# Removing circular rules'

Say that I have a huge list (>300.000 elements) of polynomial equations and I want to simplify these by

1. looking for some simple equations of the form x[i] == _ or _ == x[i],
2. converting these equations to a list of rules of the form x[i] -> pol[i] where pol[i] is a polynomial that can depend on x[1],...,x[n] (but typically only depends on a few variables), and
3. substituting these rules repeatedly via ReplaceRepeated in order to reduce the number of variables in the system.

The problem that typically arises is that some of these rules might be circular. For example from the system

{
x[1] == x[2] * x[3] * x[5],
x[4] == x[5] * x[6],
x[5] == x[1],
...
}


I would get a list of rules that looks like


{
x[1] -> x[2] * x[3] * x[5],
x[4] -> x[5] * x[6],
x[5] -> x[1],
...
}


Using ReplaceRepeated will run forever.

The question I have is: what would be an efficient way to select the biggest subset of a list of rules of the form x[i] -> pol[i] such that this subset is non-circular, i.e. ReplaceRepeated would not run forever? It may be assumed that any 'self-circular' rule (in which a variable appears both on the LHS and RHS) has already been removed.

I used to have an implementation that looks like

clashingRulesQ[ a_ -> b_, c_ -> d_ ] :=
With[ { vb  = Variables[b], vd = Variables[d] },
Or[ a == c, MemberQ[a] @ vd, MemberQ[c] @ vb ]
]

removeCircularRules[ ruleList_ ] :=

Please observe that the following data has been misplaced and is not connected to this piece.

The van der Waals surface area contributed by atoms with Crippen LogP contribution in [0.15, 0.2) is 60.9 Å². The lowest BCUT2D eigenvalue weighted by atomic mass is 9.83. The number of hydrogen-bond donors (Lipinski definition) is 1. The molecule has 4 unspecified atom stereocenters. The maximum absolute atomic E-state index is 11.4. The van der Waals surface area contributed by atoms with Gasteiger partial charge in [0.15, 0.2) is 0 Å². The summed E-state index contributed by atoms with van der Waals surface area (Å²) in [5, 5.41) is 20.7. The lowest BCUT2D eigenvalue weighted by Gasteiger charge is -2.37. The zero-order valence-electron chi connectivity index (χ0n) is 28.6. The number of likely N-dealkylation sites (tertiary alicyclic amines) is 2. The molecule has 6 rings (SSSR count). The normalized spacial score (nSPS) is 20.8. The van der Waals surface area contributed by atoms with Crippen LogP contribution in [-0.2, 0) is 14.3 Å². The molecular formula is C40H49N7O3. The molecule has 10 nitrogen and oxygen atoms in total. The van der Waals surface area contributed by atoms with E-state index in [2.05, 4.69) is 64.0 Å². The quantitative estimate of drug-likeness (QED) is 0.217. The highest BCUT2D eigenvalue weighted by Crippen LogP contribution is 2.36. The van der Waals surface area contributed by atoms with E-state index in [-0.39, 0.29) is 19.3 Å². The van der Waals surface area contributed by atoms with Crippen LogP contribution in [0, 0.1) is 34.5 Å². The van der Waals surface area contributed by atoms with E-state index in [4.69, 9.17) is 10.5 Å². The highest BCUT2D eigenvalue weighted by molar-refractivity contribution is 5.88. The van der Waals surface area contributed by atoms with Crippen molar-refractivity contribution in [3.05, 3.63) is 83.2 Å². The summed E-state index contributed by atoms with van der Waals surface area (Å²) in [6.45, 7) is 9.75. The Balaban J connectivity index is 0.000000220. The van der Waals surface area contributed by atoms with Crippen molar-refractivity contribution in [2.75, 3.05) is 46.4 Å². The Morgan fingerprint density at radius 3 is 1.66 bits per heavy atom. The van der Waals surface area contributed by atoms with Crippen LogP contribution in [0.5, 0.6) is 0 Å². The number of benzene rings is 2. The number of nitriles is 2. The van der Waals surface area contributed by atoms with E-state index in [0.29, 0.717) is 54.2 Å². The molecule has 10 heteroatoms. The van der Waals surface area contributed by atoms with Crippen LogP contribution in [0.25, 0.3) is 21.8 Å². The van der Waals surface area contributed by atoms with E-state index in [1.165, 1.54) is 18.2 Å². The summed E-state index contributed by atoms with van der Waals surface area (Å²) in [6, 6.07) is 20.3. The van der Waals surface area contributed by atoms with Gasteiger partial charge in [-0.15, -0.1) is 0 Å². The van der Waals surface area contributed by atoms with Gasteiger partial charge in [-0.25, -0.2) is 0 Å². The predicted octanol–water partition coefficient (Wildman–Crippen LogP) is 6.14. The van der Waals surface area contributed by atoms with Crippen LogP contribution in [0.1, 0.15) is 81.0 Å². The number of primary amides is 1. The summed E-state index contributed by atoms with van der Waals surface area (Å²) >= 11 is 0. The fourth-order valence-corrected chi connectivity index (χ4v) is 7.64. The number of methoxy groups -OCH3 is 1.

DeleteDuplicates[
ruleList,
clashingRulesQ
]


but this one removes more rules than necessary since it would, e.g. reduce

{ x[1] -> x[2], x[2] -> x[3] }


to

{ x[1] -> x[2] }

• Could you just remove a rule if it replaces a "later" variable with an "earlier" one? That is, x[5] gets replaced by x[1], and $5>1$ so you remove it, but x[4] gets replaced by variables x[5]*x[6], and $4 <5,6$, and hence you keep it. You could also refine this a bit further and remove, say x[5] -> x[1] only if x[1] has a replacement rule. Otherwise, leave it. By the way, your implementation of removeCircularRules seems to leave {x[1] -> x[2] x[3] x[5], x[4] -> x[5] x[6]} for me, not { x[1] -> x[2] * x[3] * x[5] } . Commented Apr 4 at 18:46
• IGraph/M has an implementation of finding minimum feedback arc sets, if that helps. Commented May 2 at 12:10

## 1 Answer

Could set it up as an integer linear programming problem. I'm short on time at the moment so I'll just post code with minimal commentary. I'll assume you have culled equations of the form var==product where the "product" could just be a single variable. The idea is to use a 0-1 valued variable for each left-hand side, find right-hand sides where each such variable appears, and constrain so the variable corresponding to each such rhs, plus the lhs variable, sum to no more than 1.

eqns = {x[1] == x[2]*x[3]*x[5], x[4] == x[5]*x[6], x[5] == x[1]};
{lhs, rhs} = Transpose[List @@@ eqns];
rhs = Map[If[Head[#] === Times, Apply[List, #], List[#]] &, rhs];
rhsindices = rhs[[All, All, 1]];
lhsindices = lhs[[All, 1]];
lhsvars = Map[c, lhsindices]
lpoly = Total[lhsvars];
members =
Table[lhsvars*
Map[Boole[MemberQ[#, lhsindex]] &, rhsindices], {lhsindex,
lhsindices}] /. 0 -> Nothing
c1 = Map[0 <= # <= 1 &, lhsvars];
c2 = Flatten[
Table[Map[lhsvars[[j]] + # <= 1 &, members[[j]]], {j,
Length[lhsvars]}]];
constraints = Join[c1, c2]

(* Out[338]= {c[1], c[4], c[5]}

Out[340]= {{c[5]}, {}, {c[1], c[4]}}

Out[343]= {0 <= c[1] <= 1, 0 <= c[4] <= 1, 0 <= c[5] <= 1,
c[1] + c[5] <= 1, c[1] + c[5] <= 1, c[4] + c[5] <= 1} *)


Now just maximize the sum of variables subject to these constraints.

Maximize[{Total[lhsvars], constraints}, lhsvars, Integers]

(* Out[344]= {2, {c[1] -> 1, c[4] -> 1, c[5] -> 0}} *)


Now post-process (exercise for reader) that you can use {x[1],x[4]}`.